Saturday, February 09, 2008

Pg. 99: Nicholas Carr's "The Big Switch"

The current feature at the Page 99 Test: Nicholas Carr's The Big Switch.

About the book, from the author's website:
His last book shook up the high-tech industry. Now, Nicholas Carr is back with The Big Switch, a sweeping and often disturbing look at how a new computer revolution is reshaping business, society and culture.

A hundred years ago, companies stopped generating their own power with steam engines and dynamos and plugged into the newly built electric grid. The cheap power pumped out by electric utilities didn’t just change how businesses operate. It set off a chain reaction of economic and social transformations that brought the modern world into existence. Today, a similar revolution is under way. Hooked up to the Internet’s global computing grid, massive information-processing plants have begun pumping data and software code into our homes and businesses. This time, it’s computing that’s turning into a utility.

The shift is already remaking the computer industry, bringing new competitors like Google and to the fore and threatening stalwarts like Microsoft and Dell. But the effects will reach much further. Cheap, utility-supplied computing will ultimately change society as profoundly as cheap electricity did. We can already see the early effects — in the shift of control over media from institutions to individuals, in debates over the value of privacy, in the export of the jobs of knowledge workers, even in the growing concentration of wealth. As information utilities expand, the changes will only broaden, and their pace will only accelerate.

Nicholas Carr is the ideal guide to explain this historic upheaval. Writing in a lucid, engaging style, he weaves together history, economics and technology to describe how and why computers are changing — and what it means for all of us. From the software business to the newspaper business, from job creation to community formation, from national defense to personal identity, The Big Switch provides a panoramic view of the new world being conjured from the circuits of the “World Wide Computer.”

Among the acclaim for The Big Switch:
"Future Shock for the Web-apps era ... Compulsively readable - for nontechies, too."
--Fast Company

"Quick, clear read on an important theme ... Scary? No doubt. But as we prepare for the World Wide Computer, it's not a bad idea to consider its dark side."
--Business Week

"Mr. Carr's provocations are destined to influence CEOs and the boards and investors that support them as companies grapple with the constant change of the digital age."
--Wall Street Journal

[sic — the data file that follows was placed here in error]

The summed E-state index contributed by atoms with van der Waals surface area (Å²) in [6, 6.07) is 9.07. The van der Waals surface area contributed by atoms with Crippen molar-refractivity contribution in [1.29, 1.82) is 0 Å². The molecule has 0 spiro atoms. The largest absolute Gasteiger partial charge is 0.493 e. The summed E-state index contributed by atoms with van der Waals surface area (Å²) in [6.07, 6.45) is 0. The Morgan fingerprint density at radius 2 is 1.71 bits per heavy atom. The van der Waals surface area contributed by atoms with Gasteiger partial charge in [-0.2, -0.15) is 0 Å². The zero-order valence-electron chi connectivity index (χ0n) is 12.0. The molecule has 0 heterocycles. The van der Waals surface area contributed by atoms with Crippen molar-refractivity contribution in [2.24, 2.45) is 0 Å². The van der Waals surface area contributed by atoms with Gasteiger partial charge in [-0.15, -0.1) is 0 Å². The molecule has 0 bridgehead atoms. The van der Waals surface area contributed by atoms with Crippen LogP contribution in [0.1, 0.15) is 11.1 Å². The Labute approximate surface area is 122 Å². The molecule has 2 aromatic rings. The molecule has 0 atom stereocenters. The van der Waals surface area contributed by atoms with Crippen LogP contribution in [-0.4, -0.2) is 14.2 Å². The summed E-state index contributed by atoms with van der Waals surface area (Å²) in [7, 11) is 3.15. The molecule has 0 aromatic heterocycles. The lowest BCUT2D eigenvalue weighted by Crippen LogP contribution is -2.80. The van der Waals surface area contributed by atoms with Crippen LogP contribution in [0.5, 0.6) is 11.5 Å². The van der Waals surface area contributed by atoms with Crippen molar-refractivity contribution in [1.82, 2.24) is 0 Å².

"Carr's book is persuasive, well-researched, authoritative and convincing. He's reasonable in his conclusions and moderate in his extrapolations. This is an exceedingly good book."

"While technological innovation is largely the creation of idealistic geniuses spurred on by utopian visions, Carr points out, it is rapidly co-opted by the incumbent in power and turned to other purposes ... Technology may be the ultimate tool or even the ultimate psychedelic, but do we really want to become utterly dependent on something about which we have essentially no say? And as for those utopian visions, do we really share them?"
--San Francisco Chronicle

"Magisterial ... Draws an elegant and illuminating parallel between the late-19th-century electrification of America and today's computing world."

"The Big Switch is thought-provoking and an enjoyable read, and the history of American electricity that makes up the first half of the book is riveting stuff. Further, the book broadly reinforces the point that it's always wise to distrust utopias, technological or otherwise."
--New York Post

"Carr created a huge rift in the business community with his first book, Does IT Matter?, challenging the conventional wisdom that information technology provides a competitive advantage. Here he examines the future of the Internet, which he says may one day completely replace the desktop PC as all computing services are delivered over the Net as a utility, the Internet morphing into one giant 'World Wide Computer.' ... Carr warns that the downside of the World Wide Computer may mean further concentration of wealth for the few, and the loss of jobs, privacy, and the depth of our culture."
--Booklist (starred review)
Read excerpts from The Big Switch -- "Where did the computer go?"; "Among the dynamos"; "A spider's web" -- and learn more about the author and his work at Nicholas Carr's website and his blog.

Carr is a former executive editor of the Harvard Business Review; he writes regularly for the Financial Times, Strategy & Business and the Guardian. His 2004 book Does IT Matter? Information Technology and the Corrosion of Competitive Advantage initiated a global debate about the role of computers in business.

The Page 99 Test: The Big Switch.

--Marshal Zeringue